The whole and its parts

The whole & its parts

Leadership risks

The work leaders do has many facets and requires different types of skills.

Organizations can find themselves driven by the market or in a crisis. When it is the former, the leader needs to ride the wave and be able to have an efficient organization backing him or the process. What such a leader does is take the risk that the wave doesn’t move as predicted, but otherwise, the work is more one of keeping the momentum. Most often it happens by making the process as efficient as possible. In a crisis things are different and the leader will need strong survival skills, his task will be to solve the problems the crisis throws at him and his team.

Where the first of both will often be described as a manager, it is less so with the second. For him it will depend on the situation. The question will be if it calls for someone who can unite the team behind a vision or if it calls for someone who needs to help the team organize itself and structure the work. A risk here is choosing a path the team can’t accept.

Organizations can also be in a situation in which they are at a crossroads. That is a situation in which, they can see that the market they have been serving is shifting and may need less of them and their product than before, or it is a situation where they believe that they can continue to enhance their product or can adapt the market they serve. The skills needed by the leaders differ here too. When it is the latter, a plausible description of the leader’s activity is that he has to solve the problems that appear in such a way that the teams find it easy to continue to contribute to the organization and the work it does. Much of what he does will require persistence, hard work, analytical ability as well as tolerance and goodwill.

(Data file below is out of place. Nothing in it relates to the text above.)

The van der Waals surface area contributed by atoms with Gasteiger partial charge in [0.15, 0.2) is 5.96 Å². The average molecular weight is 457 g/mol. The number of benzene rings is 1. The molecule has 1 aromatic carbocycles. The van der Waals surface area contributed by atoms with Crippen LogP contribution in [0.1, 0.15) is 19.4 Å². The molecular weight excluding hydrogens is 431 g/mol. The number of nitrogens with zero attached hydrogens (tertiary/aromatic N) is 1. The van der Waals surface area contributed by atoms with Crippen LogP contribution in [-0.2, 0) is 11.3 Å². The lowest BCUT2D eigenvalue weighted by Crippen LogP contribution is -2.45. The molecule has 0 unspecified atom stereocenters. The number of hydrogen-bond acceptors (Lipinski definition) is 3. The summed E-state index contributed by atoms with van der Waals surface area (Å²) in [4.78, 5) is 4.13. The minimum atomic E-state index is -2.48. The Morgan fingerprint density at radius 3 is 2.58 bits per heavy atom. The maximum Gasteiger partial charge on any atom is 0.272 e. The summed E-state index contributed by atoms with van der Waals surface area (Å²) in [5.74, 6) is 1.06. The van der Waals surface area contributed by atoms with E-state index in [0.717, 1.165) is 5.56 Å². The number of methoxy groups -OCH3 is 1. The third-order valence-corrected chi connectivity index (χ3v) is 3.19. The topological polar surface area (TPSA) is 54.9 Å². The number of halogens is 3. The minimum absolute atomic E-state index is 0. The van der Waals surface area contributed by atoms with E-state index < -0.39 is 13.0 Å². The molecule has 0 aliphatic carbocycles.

In the first situation, things are slightly different as the leader needs to transform the organization’s way of working if not its product altogether. Such leaders know that they need to step into the unknown. Thus, they have to tolerate chaos and lack of structure. They need to be willing to delay closure until they understand the issues sufficiently. But as leaders, they have an organization that needs to continue to work as well as adapt to the chaos and lack of structure the leader can offer at this stage. It’s not a fault, it’s a given in the situation and one that requires the leader’s ability to contain the anxiety that will naturally emerge in such a situation. For himself as well as for his team.

It’s a situation in which a lot of people feel the need to call for a hero leader or for a manager who reassures them with the predictability of processes and smooth organization. For the leader, it is a situation where he needs to be aware of the way he relates to power and uses it. What he needs is a way to project their ideas onto images that excite people and transform them into followers.

But if he doesn’t succeed, and depending on his relationship with power, the leader might find himself highlighting the risks of failing to act and creating a sense of urgency. In doing so he’ll generate anxiety towards the future. Something else he might do is highlight rules and punishments leading to people deciding to resist or comply. It’s a reaction that results from people’s fear of authority. Whatever these reactions are, many result from one’s upbringing and experience with authority and how, for example, education, was experienced.



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